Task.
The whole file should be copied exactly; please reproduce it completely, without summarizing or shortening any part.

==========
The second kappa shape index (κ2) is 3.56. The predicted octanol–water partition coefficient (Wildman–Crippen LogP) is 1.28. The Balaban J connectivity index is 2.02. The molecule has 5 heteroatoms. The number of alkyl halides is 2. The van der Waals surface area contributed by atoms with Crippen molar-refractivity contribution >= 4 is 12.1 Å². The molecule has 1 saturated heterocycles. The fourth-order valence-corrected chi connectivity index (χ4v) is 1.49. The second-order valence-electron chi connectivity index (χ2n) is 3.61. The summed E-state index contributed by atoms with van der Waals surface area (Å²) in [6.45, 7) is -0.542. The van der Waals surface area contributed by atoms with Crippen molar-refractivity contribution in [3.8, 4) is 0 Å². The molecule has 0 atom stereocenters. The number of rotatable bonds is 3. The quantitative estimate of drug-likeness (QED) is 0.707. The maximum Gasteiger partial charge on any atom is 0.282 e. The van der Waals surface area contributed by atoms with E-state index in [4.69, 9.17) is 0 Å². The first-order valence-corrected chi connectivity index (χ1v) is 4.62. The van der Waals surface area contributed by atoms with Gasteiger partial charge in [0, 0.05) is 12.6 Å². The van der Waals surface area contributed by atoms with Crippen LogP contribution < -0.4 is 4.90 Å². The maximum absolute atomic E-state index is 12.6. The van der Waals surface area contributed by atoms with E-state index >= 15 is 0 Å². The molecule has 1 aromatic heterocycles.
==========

The second kappa shape index (κ2) is 3.56. The predicted octanol–water partition coefficient (Wildman–Crippen LogP) is 1.28. The Balaban J connectivity index is 2.02. The molecule has 5 heteroatoms. The number of alkyl halides is 2. The van der Waals surface area contributed by atoms with Crippen molar-refractivity contribution >= 4 is 12.1 Å². The molecule has 1 saturated heterocycles. The fourth-order valence-corrected chi connectivity index (χ4v) is 1.49. The second-order valence-electron chi connectivity index (χ2n) is 3.61. The summed E-state index contributed by atoms with van der Waals surface area (Å²) in [6.45, 7) is -0.542. The van der Waals surface area contributed by atoms with Crippen molar-refractivity contribution in [3.8, 4) is 0 Å². The molecule has 0 atom stereocenters. The number of rotatable bonds is 3. The quantitative estimate of drug-likeness (QED) is 0.707. The maximum Gasteiger partial charge on any atom is 0.282 e. The van der Waals surface area contributed by atoms with E-state index in [4.69, 9.17) is 0 Å². The first-order valence-corrected chi connectivity index (χ1v) is 4.62. The van der Waals surface area contributed by atoms with Gasteiger partial charge in [0, 0.05) is 12.6 Å². The van der Waals surface area contributed by atoms with Crippen LogP contribution < -0.4 is 4.90 Å². The maximum absolute atomic E-state index is 12.6. The van der Waals surface area contributed by atoms with E-state index >= 15 is 0 Å². The molecule has 1 aromatic heterocycles.